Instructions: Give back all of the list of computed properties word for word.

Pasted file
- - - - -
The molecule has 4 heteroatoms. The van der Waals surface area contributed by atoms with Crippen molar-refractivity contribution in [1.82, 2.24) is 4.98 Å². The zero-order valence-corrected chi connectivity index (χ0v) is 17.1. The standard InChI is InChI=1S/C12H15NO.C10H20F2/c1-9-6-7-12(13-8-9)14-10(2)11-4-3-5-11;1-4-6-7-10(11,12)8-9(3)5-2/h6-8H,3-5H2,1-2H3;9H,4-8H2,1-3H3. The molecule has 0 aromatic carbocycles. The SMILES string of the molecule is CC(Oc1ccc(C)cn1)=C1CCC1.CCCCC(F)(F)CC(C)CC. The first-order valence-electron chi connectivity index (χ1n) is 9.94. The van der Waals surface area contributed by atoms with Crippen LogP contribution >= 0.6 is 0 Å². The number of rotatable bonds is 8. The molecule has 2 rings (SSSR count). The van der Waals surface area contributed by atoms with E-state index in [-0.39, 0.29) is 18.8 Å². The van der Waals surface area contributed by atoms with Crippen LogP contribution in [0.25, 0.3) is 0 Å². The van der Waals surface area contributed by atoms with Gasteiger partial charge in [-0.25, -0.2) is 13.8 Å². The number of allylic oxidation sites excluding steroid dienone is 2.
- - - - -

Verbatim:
The molecule has 4 heteroatoms. The van der Waals surface area contributed by atoms with Crippen molar-refractivity contribution in [1.82, 2.24) is 4.98 Å². The zero-order valence-corrected chi connectivity index (χ0v) is 17.1. The standard InChI is InChI=1S/C12H15NO.C10H20F2/c1-9-6-7-12(13-8-9)14-10(2)11-4-3-5-11;1-4-6-7-10(11,12)8-9(3)5-2/h6-8H,3-5H2,1-2H3;9H,4-8H2,1-3H3. The molecule has 0 aromatic carbocycles. The SMILES string of the molecule is CC(Oc1ccc(C)cn1)=C1CCC1.CCCCC(F)(F)CC(C)CC. The first-order valence-electron chi connectivity index (χ1n) is 9.94. The van der Waals surface area contributed by atoms with Crippen LogP contribution >= 0.6 is 0 Å². The number of rotatable bonds is 8. The molecule has 2 rings (SSSR count). The van der Waals surface area contributed by atoms with E-state index in [-0.39, 0.29) is 18.8 Å². The van der Waals surface area contributed by atoms with Crippen LogP contribution in [0.25, 0.3) is 0 Å². The van der Waals surface area contributed by atoms with Gasteiger partial charge in [-0.25, -0.2) is 13.8 Å². The number of allylic oxidation sites excluding steroid dienone is 2.